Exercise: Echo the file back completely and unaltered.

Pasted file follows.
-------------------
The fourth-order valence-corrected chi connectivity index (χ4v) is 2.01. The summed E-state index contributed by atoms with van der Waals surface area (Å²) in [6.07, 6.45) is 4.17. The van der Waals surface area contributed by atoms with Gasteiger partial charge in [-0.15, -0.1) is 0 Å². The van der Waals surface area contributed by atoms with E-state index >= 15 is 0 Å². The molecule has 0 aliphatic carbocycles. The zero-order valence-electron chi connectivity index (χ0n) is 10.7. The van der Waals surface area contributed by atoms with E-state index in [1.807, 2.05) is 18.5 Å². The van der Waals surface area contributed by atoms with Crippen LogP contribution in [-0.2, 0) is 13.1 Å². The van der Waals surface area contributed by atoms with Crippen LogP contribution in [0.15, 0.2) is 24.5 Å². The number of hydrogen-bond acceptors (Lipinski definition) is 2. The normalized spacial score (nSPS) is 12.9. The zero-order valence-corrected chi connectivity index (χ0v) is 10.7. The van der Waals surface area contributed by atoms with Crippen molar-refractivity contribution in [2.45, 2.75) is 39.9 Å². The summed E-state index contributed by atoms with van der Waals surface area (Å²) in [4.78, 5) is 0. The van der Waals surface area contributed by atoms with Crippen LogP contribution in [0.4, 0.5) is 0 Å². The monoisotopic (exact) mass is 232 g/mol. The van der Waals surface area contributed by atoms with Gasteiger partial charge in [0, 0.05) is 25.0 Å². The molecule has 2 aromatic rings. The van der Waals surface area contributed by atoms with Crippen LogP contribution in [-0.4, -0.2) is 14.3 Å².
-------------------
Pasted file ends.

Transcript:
The fourth-order valence-corrected chi connectivity index (χ4v) is 2.01. The summed E-state index contributed by atoms with van der Waals surface area (Å²) in [6.07, 6.45) is 4.17. The van der Waals surface area contributed by atoms with Gasteiger partial charge in [-0.15, -0.1) is 0 Å². The van der Waals surface area contributed by atoms with E-state index >= 15 is 0 Å². The molecule has 0 aliphatic carbocycles. The zero-order valence-electron chi connectivity index (χ0n) is 10.7. The van der Waals surface area contributed by atoms with E-state index in [1.807, 2.05) is 18.5 Å². The van der Waals surface area contributed by atoms with Crippen LogP contribution in [-0.2, 0) is 13.1 Å². The van der Waals surface area contributed by atoms with Crippen LogP contribution in [0.15, 0.2) is 24.5 Å². The number of hydrogen-bond acceptors (Lipinski definition) is 2. The normalized spacial score (nSPS) is 12.9. The zero-order valence-corrected chi connectivity index (χ0v) is 10.7. The van der Waals surface area contributed by atoms with Crippen molar-refractivity contribution in [2.45, 2.75) is 39.9 Å². The summed E-state index contributed by atoms with van der Waals surface area (Å²) in [4.78, 5) is 0. The van der Waals surface area contributed by atoms with Crippen LogP contribution in [0.4, 0.5) is 0 Å². The monoisotopic (exact) mass is 232 g/mol. The van der Waals surface area contributed by atoms with Gasteiger partial charge in [0, 0.05) is 25.0 Å². The molecule has 2 aromatic rings. The van der Waals surface area contributed by atoms with Crippen LogP contribution in [-0.4, -0.2) is 14.3 Å².